But as cities, especially New York grew and demand accelerated, quarry operators began buying up large areas of the Palisades and blasting them to rubble to supply the trade. By the end of the 19th century, a number of groups, especially New Jersey women's clubs, began demanding an end to the blasting and for the Palisades to be saved for public use. After the two states banned the quarrying, J.P. Morgan bought the last one operating and shut it down.

Annotation 2020-07-24 214334
The last quarry in the Palisades, shortly before it was closed in 1900.

As the states and wealthy donors like Morgan, Rockefeller, George W. Perkins and E.H. Harriman began buying up the land and creating the park, they also set about erasing the 19th century history of the area, creating the seeming wilderness areas we know today. 

Cliff Dale-001
liff Dale, one of the large mansions torn down to turn area into park land.

Under Perkins' leadership, the bistate Park Commission bought out the homes and businesses along the base of the cliffs. Morgan and others also paid to buy and demolish wealthy estates along the top of the cliff; Morgan paid the initial cost of the Parkway, but insisted no buildings should be visible from it except park buildings.

A 1915 view of the river beach at Alpine, and a 1932 view of the boat basin and ferry dock, with beach at the center of photo 

The work included a huge reforestation program, creation of twenty-three lakes and about a hundred miles of scenic drives, including the Henry Hudson Drive that provides access to the Alpine waterfront from the cliffs.

The CCC-built Alpine bath house now offers restrooms and some event space; originally it provided changing rooms for beach-goers.

And then they built another history, much closer to our time, but also now gone. Between 1909 and the 1940s, the commission created beaches and boating areas and recreation programs and day camps of all kinds, mostly along the water; Alpine was a major focus. Millions came from across the river by ferry from Manhattan and Yonkers.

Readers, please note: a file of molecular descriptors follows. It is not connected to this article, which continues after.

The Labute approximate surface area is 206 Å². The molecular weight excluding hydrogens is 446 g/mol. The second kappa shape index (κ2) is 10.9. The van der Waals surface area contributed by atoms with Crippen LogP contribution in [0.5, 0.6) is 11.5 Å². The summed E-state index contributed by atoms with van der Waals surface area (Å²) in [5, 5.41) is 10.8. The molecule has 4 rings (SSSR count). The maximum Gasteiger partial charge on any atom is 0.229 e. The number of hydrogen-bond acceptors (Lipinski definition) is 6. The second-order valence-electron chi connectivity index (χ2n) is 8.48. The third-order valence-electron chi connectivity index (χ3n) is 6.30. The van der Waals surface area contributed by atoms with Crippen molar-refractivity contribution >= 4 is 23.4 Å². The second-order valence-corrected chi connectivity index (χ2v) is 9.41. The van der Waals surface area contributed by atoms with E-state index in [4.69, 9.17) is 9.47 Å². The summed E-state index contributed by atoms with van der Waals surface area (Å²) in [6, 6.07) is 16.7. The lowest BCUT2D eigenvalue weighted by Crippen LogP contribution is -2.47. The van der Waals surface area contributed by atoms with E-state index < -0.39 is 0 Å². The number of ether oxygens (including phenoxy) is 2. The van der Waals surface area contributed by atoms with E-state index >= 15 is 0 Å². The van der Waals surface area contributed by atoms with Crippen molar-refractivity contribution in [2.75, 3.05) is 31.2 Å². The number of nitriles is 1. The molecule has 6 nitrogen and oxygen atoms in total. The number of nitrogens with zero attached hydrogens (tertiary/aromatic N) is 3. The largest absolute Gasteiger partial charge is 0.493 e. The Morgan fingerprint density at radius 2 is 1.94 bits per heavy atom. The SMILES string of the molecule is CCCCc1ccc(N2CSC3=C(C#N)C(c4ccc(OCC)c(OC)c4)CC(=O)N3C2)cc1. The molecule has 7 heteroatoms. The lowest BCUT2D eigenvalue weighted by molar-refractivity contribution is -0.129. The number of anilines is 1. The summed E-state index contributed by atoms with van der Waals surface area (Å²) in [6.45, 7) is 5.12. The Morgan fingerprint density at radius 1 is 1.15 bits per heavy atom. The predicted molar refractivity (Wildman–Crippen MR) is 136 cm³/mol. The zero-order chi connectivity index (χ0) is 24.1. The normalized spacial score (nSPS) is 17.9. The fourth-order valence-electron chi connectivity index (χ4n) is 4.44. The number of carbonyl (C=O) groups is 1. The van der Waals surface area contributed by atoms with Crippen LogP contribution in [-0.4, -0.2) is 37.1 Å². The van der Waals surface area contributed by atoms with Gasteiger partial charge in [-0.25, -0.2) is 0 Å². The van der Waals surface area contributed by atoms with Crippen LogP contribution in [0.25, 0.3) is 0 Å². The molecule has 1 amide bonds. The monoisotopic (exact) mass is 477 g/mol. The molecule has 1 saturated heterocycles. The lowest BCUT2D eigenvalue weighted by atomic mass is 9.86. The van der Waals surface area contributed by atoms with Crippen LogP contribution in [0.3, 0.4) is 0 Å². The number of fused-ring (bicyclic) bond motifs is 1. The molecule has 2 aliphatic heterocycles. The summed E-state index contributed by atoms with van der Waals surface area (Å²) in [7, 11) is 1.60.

A lot of the work was done in the 1930s by Civilian Conservation Corps members, working for the Works Progress Administration. Above, CCC workers building part of the Henry Hudson Drive, and a section of the road today. The drive allows cars to reach the base of the cliffs at Alpine.

We almost thought we were headed for a dead end, leaving the parking lot for the Shore Trail...

As a young Cub Scout, I remember a visit to the park on the Yonkers Ferry, although to be honest, I remember the ferry much more than the park. That was 1952, and almost ten years after pollution put an end to swimming in the river. After the war, the Palisades Parkway was built along the top of the cliffs, many of the riverfront activities disappeared over time, except for the boat basin and picnic areas. 

And, of course, the trails. The Shore Trail follows the edge of the river from the Alpine Landing south another mile and a half to Huyler's Landing, the focus of our second hike.


The landing itself is little more than a stone jetty sticking out into the river; not likely anyone is landing there these days, but we found several fishermen trying their luck there.


At Huyler's Landing, the Shore Trail meets the Huyler's Landing Trail, which led us back up the Palisades to where it meets Henry Hudson Drive, our path back down to the car.


Those are only a few of the many trails and combinations available in the Park, which now extends in several sections, all the way to Bear Mountain. For an area only minutes away from Manhattan, it's a good escape from isolation, and a chance to learn even more how many layers of history we live on.


Images (27)
  • 1915
  • 1932
  • Annotation 2020-07-24 214334
  • ccc1937
  • Kitty Brown John Spring
  • Redcoat Anthony Taranto
  • dedication
  • kearney 1890s
  • Cliff Dale-001
  • P1070393
  • P1070397
  • P1070419
  • P1070427
  • P1070428
  • P1070429
  • P1070434
  • P1070455
  • P1070472
  • P1070478
  • P1070496
  • P1070521
  • P1070523
  • P1070543
  • P1070547
  • P1070590
  • P1070595
  • P1070598

The best part of every trip is realizing that it has upset your expectations

Add Comment

Link copied to your clipboard.